Laser Cut Prototyping Made Easy

Marc Teer

February 22, 2016

Laser Cut Prototyping Made Easy

A free tutorial on creating geometry for laser cut prototyping for Pepakura, from the Black Spectacles course on Architectural Prototyping with Rhino 5 and Grasshopper.

In this Black Spectacles FREE tutorial, you will learn about creating geometry for Pepakura. Pepekura is a free software platform that is fairly easy to use. It allows you to create three dimensional cut outs that can be used to make physical models of your design. This tutorial is part of the Black Spectacles course on Architectural Prototyping with Rhino 5 and Grasshopper.

View the entire course here: 
Architectural Prototyping with Rhino 5 and Grasshopper

Creating Geometry for Pepakura Tutorial

Step 1: Draw a box

Start a new model in Rhino. You are going to take a piece of geometry and make a polysurface out of it. We are going to begin with a box which you can draw manually by selecting “Solid” in the toolbar, then select “Box,” then choose “Corner to Corner, Height.” Then simply draw your box. Start at “0,0” for the “First corner of base.”

Step 3: Subtract a cylinder from the box

Next you are going to subtract a cylinder out of the center of the box. Before you can subtract it, you have to draw the cylinder first. To do this, go to “Solid” and select “Cylinder.” Find the center point of the cube, and draw a cylinder, pulling it upwards. 

Once you have your cylinder drawn and in the center of your box, you are going to subtract it from the cube. To do this you will use the BooleanDifference command which trims the shared areas of selected polysurfaces or surfaces with another set of polysurfaces or surfaces. To do this, go into “Solid Tools” and select the “BooleanDifference” command. Then select the cube, which is the surface you want to subtract from, and press “Enter.” Then select the cylinder, which is the surface to you want to subtract with, and press “Enter.”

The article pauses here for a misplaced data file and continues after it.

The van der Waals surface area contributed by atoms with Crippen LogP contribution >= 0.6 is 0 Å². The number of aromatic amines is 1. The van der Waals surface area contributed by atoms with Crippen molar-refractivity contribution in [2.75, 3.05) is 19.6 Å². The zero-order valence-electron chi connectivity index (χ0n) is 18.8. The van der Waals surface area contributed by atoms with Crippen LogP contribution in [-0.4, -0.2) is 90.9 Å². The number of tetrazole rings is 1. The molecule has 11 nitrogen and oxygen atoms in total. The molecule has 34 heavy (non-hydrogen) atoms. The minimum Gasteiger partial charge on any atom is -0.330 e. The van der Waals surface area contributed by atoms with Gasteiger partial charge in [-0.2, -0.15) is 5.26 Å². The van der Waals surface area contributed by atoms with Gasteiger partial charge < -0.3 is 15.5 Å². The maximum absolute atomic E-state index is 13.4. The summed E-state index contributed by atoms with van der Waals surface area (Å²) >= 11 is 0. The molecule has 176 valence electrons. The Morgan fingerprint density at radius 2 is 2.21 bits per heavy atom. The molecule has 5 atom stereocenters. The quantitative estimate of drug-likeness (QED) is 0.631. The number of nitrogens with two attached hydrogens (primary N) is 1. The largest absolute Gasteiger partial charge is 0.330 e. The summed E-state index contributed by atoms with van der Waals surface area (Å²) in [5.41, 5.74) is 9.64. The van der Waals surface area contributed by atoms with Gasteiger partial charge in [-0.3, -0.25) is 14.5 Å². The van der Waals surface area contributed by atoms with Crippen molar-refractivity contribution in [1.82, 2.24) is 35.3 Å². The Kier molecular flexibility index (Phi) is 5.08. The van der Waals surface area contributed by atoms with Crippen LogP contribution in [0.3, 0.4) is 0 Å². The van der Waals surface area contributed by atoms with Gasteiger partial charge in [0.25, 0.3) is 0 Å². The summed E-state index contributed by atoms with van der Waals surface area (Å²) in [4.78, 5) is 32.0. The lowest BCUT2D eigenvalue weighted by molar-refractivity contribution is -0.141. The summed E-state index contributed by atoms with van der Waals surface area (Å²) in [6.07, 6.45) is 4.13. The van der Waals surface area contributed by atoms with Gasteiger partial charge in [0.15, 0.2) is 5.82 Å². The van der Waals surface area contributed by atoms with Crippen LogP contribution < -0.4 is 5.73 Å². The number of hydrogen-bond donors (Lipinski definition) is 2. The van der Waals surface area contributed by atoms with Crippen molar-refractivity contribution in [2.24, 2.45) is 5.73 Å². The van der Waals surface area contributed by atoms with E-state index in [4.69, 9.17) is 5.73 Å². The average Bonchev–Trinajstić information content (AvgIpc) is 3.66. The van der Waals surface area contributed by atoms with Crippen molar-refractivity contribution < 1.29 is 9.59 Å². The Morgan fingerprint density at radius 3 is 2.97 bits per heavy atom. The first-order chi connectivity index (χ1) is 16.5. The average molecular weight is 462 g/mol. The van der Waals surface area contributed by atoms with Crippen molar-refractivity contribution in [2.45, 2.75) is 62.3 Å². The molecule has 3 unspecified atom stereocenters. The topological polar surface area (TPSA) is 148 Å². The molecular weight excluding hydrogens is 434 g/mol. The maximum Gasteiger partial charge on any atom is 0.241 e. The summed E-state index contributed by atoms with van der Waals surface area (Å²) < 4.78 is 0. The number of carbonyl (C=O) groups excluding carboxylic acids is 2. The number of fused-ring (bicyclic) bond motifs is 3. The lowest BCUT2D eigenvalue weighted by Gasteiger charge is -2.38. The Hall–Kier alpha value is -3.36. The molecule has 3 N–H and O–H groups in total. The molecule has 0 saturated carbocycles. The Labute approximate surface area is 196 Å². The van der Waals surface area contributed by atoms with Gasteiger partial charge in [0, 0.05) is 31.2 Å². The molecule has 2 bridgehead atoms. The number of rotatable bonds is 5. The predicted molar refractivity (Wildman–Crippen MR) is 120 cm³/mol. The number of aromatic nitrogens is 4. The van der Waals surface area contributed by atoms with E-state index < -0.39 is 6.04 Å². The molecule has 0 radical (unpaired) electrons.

If you then change your viewport style to shaded by going to the “Standard” tab and selecting the icon for “Shaded viewport display mode,” you will get a nice view of your cube which now has a hollow core. 

Step 4: Twist the cube

Next, you are going to actually twist the entire cube. Select the Command “Twist.” Then you must select where you want the start of the axis. In this case, it will be in the center of the cylinder at the bottom. Hold the Control key, click that center point again, and pull it upward through the cylinder to draw a vertical axis. And then twist the entire cube 180 degrees. Then, scale your cube up a bit so it looks more like a twisting tower with an interior core.  

Step 5: CageEdit the object

Now you are going to utilize the “CageEdit” command to sculpt this tower a little further. This command deforms objects smoothly using 2D and 3D cage objects. To do this, select “CageEdit” in the command field. And select “B” (BoundingBox) as the control object, “W” (World) as the coordinate system, “5” as the X point count, “5” as the Y point count, and “5” as the Z point count. Then press “Enter” to apply your selections.

From here you can play with the shape of the tower a bit more. You can take the top section of the tower and pull it up. Then take the flat surface on the very top of the tower and scale it down so you have an undulating, tapered tower. You can also make the middle section bulge out a bit. So you now have an elegant looking tower.

Step 6: Fillet the edges

Now that you have this geometry, there’s a few more things you can do with it. The first is to fillet the edges. Select the “FilletEdge” command. Then select one of the corner edges of your tower and adjust the radius slightly to fillet that edge a bit. 

Step 7: Add a handle

One of the options within the FilletEdge command is “AddHandle.” Handle curves are curves you draw by hand. You pick the curve point first, then pick your handle locations, and press Enter when you’re done. So you can take one corner edge of the tower and add a handle, starting it starts at the bottom of the tower as a minimal rounded corner, then have it flare out in the middle of the tower, and then taper back down to a smaller corner up top.

You can continue to play with that geometry and end up with something like this image. You can see the tower now has these wavy, rounded corners with the exception of one edge.

Step 8: Render the object

Next, select the “SetObjectDisplayMode” command, choose “M” (Mode) for the attributes for selected objects, and then choose “R” (rendered mode). This will give you a nice view of what your tower looks like smoothed out. You can see it has one hard edge, and some wavy, softer ones.

View the video for this tutorial here: 

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